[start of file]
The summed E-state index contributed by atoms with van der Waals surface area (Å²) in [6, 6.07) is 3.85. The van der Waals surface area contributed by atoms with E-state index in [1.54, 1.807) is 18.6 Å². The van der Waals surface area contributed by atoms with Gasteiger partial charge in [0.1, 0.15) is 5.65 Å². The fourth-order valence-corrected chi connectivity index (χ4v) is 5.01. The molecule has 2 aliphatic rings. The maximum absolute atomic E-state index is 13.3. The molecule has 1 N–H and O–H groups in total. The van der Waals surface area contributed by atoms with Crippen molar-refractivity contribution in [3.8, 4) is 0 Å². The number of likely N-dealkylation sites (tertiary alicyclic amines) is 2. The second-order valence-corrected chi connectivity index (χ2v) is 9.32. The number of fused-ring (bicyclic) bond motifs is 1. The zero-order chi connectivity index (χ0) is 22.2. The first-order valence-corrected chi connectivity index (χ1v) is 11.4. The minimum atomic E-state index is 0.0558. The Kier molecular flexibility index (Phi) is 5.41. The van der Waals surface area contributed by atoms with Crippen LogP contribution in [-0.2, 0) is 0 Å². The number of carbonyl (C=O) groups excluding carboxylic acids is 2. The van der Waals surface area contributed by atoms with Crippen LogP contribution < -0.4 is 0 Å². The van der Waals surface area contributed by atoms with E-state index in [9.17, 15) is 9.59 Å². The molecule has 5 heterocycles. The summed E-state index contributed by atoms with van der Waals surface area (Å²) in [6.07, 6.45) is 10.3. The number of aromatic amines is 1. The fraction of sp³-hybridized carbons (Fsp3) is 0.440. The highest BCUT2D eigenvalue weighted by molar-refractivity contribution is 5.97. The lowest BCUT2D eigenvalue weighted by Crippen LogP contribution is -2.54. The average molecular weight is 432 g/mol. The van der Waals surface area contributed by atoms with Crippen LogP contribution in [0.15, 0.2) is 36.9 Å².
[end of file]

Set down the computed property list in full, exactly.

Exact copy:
The summed E-state index contributed by atoms with van der Waals surface area (Å²) in [6, 6.07) is 3.85. The van der Waals surface area contributed by atoms with E-state index in [1.54, 1.807) is 18.6 Å². The van der Waals surface area contributed by atoms with Gasteiger partial charge in [0.1, 0.15) is 5.65 Å². The fourth-order valence-corrected chi connectivity index (χ4v) is 5.01. The molecule has 2 aliphatic rings. The maximum absolute atomic E-state index is 13.3. The molecule has 1 N–H and O–H groups in total. The van der Waals surface area contributed by atoms with Crippen molar-refractivity contribution in [3.8, 4) is 0 Å². The number of likely N-dealkylation sites (tertiary alicyclic amines) is 2. The second-order valence-corrected chi connectivity index (χ2v) is 9.32. The number of fused-ring (bicyclic) bond motifs is 1. The zero-order chi connectivity index (χ0) is 22.2. The first-order valence-corrected chi connectivity index (χ1v) is 11.4. The minimum atomic E-state index is 0.0558. The Kier molecular flexibility index (Phi) is 5.41. The van der Waals surface area contributed by atoms with Crippen LogP contribution in [-0.2, 0) is 0 Å². The number of carbonyl (C=O) groups excluding carboxylic acids is 2. The van der Waals surface area contributed by atoms with Crippen LogP contribution < -0.4 is 0 Å². The van der Waals surface area contributed by atoms with E-state index in [9.17, 15) is 9.59 Å². The molecule has 5 heterocycles. The summed E-state index contributed by atoms with van der Waals surface area (Å²) in [6.07, 6.45) is 10.3. The number of aromatic amines is 1. The fraction of sp³-hybridized carbons (Fsp3) is 0.440. The highest BCUT2D eigenvalue weighted by molar-refractivity contribution is 5.97. The lowest BCUT2D eigenvalue weighted by Crippen LogP contribution is -2.54. The average molecular weight is 432 g/mol. The van der Waals surface area contributed by atoms with Crippen LogP contribution in [0.15, 0.2) is 36.9 Å².